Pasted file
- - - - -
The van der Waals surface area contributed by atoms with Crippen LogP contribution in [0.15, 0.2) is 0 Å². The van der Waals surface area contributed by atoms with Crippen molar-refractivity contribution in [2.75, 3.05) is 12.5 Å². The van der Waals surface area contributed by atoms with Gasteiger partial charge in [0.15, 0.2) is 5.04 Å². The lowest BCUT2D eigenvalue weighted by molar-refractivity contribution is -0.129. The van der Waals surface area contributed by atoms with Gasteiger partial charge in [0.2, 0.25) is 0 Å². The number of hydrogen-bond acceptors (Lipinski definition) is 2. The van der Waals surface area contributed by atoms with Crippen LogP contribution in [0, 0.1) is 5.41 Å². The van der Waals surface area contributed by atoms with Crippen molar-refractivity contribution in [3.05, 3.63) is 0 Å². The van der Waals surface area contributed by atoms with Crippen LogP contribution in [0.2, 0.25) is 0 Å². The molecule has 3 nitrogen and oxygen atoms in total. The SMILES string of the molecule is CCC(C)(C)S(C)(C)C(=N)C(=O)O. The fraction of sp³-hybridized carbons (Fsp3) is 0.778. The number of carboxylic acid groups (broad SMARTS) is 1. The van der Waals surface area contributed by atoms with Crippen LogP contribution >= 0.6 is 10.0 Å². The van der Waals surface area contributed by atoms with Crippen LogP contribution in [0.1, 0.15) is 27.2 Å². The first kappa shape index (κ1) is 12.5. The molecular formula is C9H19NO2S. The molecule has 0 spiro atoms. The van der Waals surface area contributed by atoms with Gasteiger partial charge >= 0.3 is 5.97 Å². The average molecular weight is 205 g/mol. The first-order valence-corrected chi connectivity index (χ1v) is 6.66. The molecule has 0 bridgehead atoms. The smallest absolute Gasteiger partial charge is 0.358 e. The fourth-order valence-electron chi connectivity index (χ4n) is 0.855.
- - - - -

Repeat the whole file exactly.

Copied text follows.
The van der Waals surface area contributed by atoms with Crippen LogP contribution in [0.15, 0.2) is 0 Å². The van der Waals surface area contributed by atoms with Crippen molar-refractivity contribution in [2.75, 3.05) is 12.5 Å². The van der Waals surface area contributed by atoms with Gasteiger partial charge in [0.15, 0.2) is 5.04 Å². The lowest BCUT2D eigenvalue weighted by molar-refractivity contribution is -0.129. The van der Waals surface area contributed by atoms with Gasteiger partial charge in [0.2, 0.25) is 0 Å². The number of hydrogen-bond acceptors (Lipinski definition) is 2. The van der Waals surface area contributed by atoms with Crippen LogP contribution in [0, 0.1) is 5.41 Å². The van der Waals surface area contributed by atoms with Crippen molar-refractivity contribution in [3.05, 3.63) is 0 Å². The van der Waals surface area contributed by atoms with Crippen LogP contribution in [0.2, 0.25) is 0 Å². The molecule has 3 nitrogen and oxygen atoms in total. The SMILES string of the molecule is CCC(C)(C)S(C)(C)C(=N)C(=O)O. The fraction of sp³-hybridized carbons (Fsp3) is 0.778. The number of carboxylic acid groups (broad SMARTS) is 1. The van der Waals surface area contributed by atoms with Crippen LogP contribution >= 0.6 is 10.0 Å². The van der Waals surface area contributed by atoms with Crippen LogP contribution in [0.1, 0.15) is 27.2 Å². The first kappa shape index (κ1) is 12.5. The molecular formula is C9H19NO2S. The molecule has 0 spiro atoms. The van der Waals surface area contributed by atoms with Gasteiger partial charge >= 0.3 is 5.97 Å². The average molecular weight is 205 g/mol. The first-order valence-corrected chi connectivity index (χ1v) is 6.66. The molecule has 0 bridgehead atoms. The smallest absolute Gasteiger partial charge is 0.358 e. The fourth-order valence-electron chi connectivity index (χ4n) is 0.855.